Johnston: We carve out nine months for an Innovation and Leadership block, during which students can choose one of three tracks—population health, health care redesign, or research. Each track has a practical project that is integrated with priorities identified by the system—they’re not fake projects—and which will be scaled if they’re successful. Training will reinforce the necessary skill sets to be successful in each area; for example, the founders of our new Design Institute will teach design thinking and creative problem solving. The focus is on creating projects that will have real impact.
Salopek: Why is this important?
Johnston: There’s a lack of entrepreneurial leadership in health care—not necessarily people going out and starting companies, but people who are very creative and providing solutions to system problems on a large scale. Those are the people who we think we need to train. Our graduates may spend 80 percent of their time in the direct care of patients, but we hope that they will spend the other 20 percent working directly to improve health at scale.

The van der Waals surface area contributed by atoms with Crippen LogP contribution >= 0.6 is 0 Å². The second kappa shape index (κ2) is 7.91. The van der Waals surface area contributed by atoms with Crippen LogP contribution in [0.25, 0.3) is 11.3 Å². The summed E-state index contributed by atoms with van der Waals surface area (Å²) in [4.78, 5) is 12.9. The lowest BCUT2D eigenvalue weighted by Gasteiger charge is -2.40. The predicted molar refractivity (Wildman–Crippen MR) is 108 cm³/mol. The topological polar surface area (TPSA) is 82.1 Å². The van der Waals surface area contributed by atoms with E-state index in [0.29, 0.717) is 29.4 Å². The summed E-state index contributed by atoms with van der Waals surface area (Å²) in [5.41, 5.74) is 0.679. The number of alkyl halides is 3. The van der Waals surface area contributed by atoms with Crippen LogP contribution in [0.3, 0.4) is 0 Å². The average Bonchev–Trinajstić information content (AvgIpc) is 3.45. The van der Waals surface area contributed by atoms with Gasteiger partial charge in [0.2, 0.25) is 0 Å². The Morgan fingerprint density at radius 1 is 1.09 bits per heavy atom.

“The community brought us here; they voted to increase their property taxes in the middle of a recession, and we are here to give back in spades what they have invested.”
Salopek: How will research look different at Dell?